Botox has been found in trials to reduce the frequency of headache days / migraines. In simple terms Botox helps reduce the tension in muscles in the forehead, temple, back of neck and this leads to a reduction in migraine and tension headaches.
Dr Sarah's bespoke treatment consists of 32 botox injections and has proved very effective in reducing the occurrence of migraines.. These injections are with a very fine needles and relatively painless. Also being a Doctor of Chiropractic medicine gives me real insight into the muscular issues that may be causing the problem and thereby allowing me to provide the best possible treatment.
There is no single trigger, but there are well known factors such as diet, particularly food such as red wine, cheese and chocolate, posture, bright sun light, staring at a computer screen, hormonal changes during a woman’s menstrual cycle, and stress, that can lead to an attack.
There are trigger zones covered by the Occipital and Trigeminal Nerves and even in diet/hormone related migranes, the trigger zones appear to play a part. Mechanical stimulation of these nerves has been recognised for years in many theories and has lead to nerve blocks and surgery to reduce this, though the results have not been conclusive. The Supra-Orbital branch of the Trigeminal Nerve is unusual because it passes through the Corrugator muscle rather than around it as usually the case so is easily irritated.
The Corrugator is the main muscles that makes us frown, so when we do frown it also constricts the nerve. The Corrugator is one of the muscles we want to weaken when we use Botox to get rid of wrinkles. Botox is a potent and effective in paralysing muscles in very localised areas and this partial weakening is enough to stop mild migraines in some people.
A theory to explain it’s action is that the paralysis in the Corrugator muscle in the place it surrounds the Supra-Orbital branch results in less irritation of the sympathetic system fibres within the nerve that go back to the brain stem. It is not necessarily that this stimulation is the only cause of the migraine to start, a migraine injection treatment is not always 100% effective. However by reducing one part of the stimulation process you can prevent some of the early waves of excessive nerve cell activity from developing into a full-blown migraine. For some this may be that they have no attacks at all and for others it may be a much appreciated reduction in the severity and frequency of attacks.
Please note that this page informs you of how Botox works and that prior to administration a consultation is required with Sarah to ensure suitability. We will discuss treatment options that will encompass the problems and specific areas of concern that you may have. Botox may not be the most appropriate treatment and this will be discussed at your consultation.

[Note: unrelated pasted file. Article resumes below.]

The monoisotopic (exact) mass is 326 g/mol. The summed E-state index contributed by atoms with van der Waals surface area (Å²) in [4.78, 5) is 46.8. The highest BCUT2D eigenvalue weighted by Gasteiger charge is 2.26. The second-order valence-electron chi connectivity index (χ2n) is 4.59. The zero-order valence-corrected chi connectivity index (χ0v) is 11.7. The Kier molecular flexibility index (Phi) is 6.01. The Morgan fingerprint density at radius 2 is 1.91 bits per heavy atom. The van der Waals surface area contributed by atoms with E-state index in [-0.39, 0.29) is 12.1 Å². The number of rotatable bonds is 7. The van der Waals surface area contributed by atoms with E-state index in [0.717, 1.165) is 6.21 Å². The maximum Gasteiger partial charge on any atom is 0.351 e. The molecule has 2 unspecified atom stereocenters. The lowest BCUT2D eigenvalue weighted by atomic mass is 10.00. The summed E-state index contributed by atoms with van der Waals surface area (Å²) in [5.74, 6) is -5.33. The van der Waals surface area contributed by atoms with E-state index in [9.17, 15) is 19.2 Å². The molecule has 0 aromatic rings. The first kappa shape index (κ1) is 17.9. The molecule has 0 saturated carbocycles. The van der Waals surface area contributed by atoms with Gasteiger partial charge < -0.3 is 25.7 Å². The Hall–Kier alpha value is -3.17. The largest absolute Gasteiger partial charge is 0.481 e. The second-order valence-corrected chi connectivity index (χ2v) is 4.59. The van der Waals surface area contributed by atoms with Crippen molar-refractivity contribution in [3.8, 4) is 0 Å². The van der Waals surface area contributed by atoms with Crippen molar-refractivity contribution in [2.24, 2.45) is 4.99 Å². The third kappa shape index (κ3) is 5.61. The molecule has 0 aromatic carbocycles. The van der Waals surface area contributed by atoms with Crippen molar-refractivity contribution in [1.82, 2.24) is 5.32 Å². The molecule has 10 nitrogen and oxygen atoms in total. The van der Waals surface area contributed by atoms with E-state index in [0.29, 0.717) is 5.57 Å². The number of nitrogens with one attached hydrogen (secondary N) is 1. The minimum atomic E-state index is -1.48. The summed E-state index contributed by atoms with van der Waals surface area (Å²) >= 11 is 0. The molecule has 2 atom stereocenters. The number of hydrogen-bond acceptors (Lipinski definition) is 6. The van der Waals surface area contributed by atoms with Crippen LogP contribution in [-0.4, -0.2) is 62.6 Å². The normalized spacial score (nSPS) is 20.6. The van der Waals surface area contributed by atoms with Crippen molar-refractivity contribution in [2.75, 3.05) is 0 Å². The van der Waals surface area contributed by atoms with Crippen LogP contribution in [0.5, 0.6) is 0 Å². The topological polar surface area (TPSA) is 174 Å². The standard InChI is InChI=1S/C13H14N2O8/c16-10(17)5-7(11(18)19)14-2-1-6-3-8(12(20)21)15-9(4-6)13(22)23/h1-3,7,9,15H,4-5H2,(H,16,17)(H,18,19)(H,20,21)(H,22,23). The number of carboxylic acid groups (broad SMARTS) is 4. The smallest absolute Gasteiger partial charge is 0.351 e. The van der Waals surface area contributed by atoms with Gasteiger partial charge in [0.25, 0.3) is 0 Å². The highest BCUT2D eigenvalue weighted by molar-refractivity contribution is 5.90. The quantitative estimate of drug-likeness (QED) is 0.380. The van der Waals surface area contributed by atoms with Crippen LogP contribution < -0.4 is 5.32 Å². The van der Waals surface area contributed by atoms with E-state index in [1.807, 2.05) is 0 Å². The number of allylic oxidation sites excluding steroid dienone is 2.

There are many different types of headache. A migraine is a type of headache where the person often has an intense throbbing headache and additional symptoms such as nausea, vomiting or increased sensitivity to bright light, noise or smell.
There are two recognised forms of migraine. A migraine is often described as a classic migraine with ‘aura’ if the person gets some form of visual distortions prior to the headache. These visual distortions are often in the form of zigzag or flashing patterns across their vision. Non-classic or common migraine does not have this aura.
Migraines are thought to be caused by changes in the chemicals of the brain, in particular serotonin. Serotonin levels are believed to decrease during a migraine, which can cause the blood vessels in the brain to spasm and then dilate, causing the headache. Other triggers can be hormonal changes, certain food items, environmental situations, emotions, stress and physical triggers (for example muscular tension or poor sleep).
Acute migraines are usually treated using painkillers and anti-sickness medications. For people whose migraine does not respond to over-the-counter medications, stronger painkillers may be prescribed by a doctor. If a person suffers from regular debilitating migraines they may need to be prescribed preventative (prophylactic) medications, which they take to stop them getting migraines. There are various drugs currently prescribed for migraine prophylaxis, including beta-blockers and certain antidepressants or anticonvulsants.
How long does it take to work ?
Botox works within a few days, but can take as long as 14 days for the full paralysing effects to show through.
Botox injections are not permanent, so we recommend repeat treatments at 3-6 monthly intervals to maintain the effects.
Are there side effects of Botox
The pain associated with injections is mild and no local anaesthetic is required.
You will be able to drive and engage in all of your usual daily activities immediately after your injections. You may develop slight bruising at the injection sites, but otherwise there will be no visible signs of your skincare treatment.